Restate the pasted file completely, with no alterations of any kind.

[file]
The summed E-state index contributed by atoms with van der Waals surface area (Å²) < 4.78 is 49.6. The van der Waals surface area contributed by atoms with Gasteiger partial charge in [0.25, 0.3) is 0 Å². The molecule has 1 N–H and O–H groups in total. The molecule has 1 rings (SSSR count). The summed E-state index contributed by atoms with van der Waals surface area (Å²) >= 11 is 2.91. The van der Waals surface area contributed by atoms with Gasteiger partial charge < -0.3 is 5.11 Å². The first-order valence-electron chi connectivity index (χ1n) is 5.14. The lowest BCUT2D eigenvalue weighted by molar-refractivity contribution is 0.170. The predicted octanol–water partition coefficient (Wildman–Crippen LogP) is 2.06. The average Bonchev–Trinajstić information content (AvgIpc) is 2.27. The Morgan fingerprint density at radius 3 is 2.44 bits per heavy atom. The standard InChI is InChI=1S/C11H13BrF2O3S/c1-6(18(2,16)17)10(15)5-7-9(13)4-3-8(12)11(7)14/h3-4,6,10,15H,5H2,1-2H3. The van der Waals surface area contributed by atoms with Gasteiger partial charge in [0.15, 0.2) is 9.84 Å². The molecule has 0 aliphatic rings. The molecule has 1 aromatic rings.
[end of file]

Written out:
The summed E-state index contributed by atoms with van der Waals surface area (Å²) < 4.78 is 49.6. The van der Waals surface area contributed by atoms with Gasteiger partial charge in [0.25, 0.3) is 0 Å². The molecule has 1 N–H and O–H groups in total. The molecule has 1 rings (SSSR count). The summed E-state index contributed by atoms with van der Waals surface area (Å²) >= 11 is 2.91. The van der Waals surface area contributed by atoms with Gasteiger partial charge < -0.3 is 5.11 Å². The first-order valence-electron chi connectivity index (χ1n) is 5.14. The lowest BCUT2D eigenvalue weighted by molar-refractivity contribution is 0.170. The predicted octanol–water partition coefficient (Wildman–Crippen LogP) is 2.06. The average Bonchev–Trinajstić information content (AvgIpc) is 2.27. The Morgan fingerprint density at radius 3 is 2.44 bits per heavy atom. The standard InChI is InChI=1S/C11H13BrF2O3S/c1-6(18(2,16)17)10(15)5-7-9(13)4-3-8(12)11(7)14/h3-4,6,10,15H,5H2,1-2H3. The van der Waals surface area contributed by atoms with Gasteiger partial charge in [0.15, 0.2) is 9.84 Å². The molecule has 0 aliphatic rings. The molecule has 1 aromatic rings.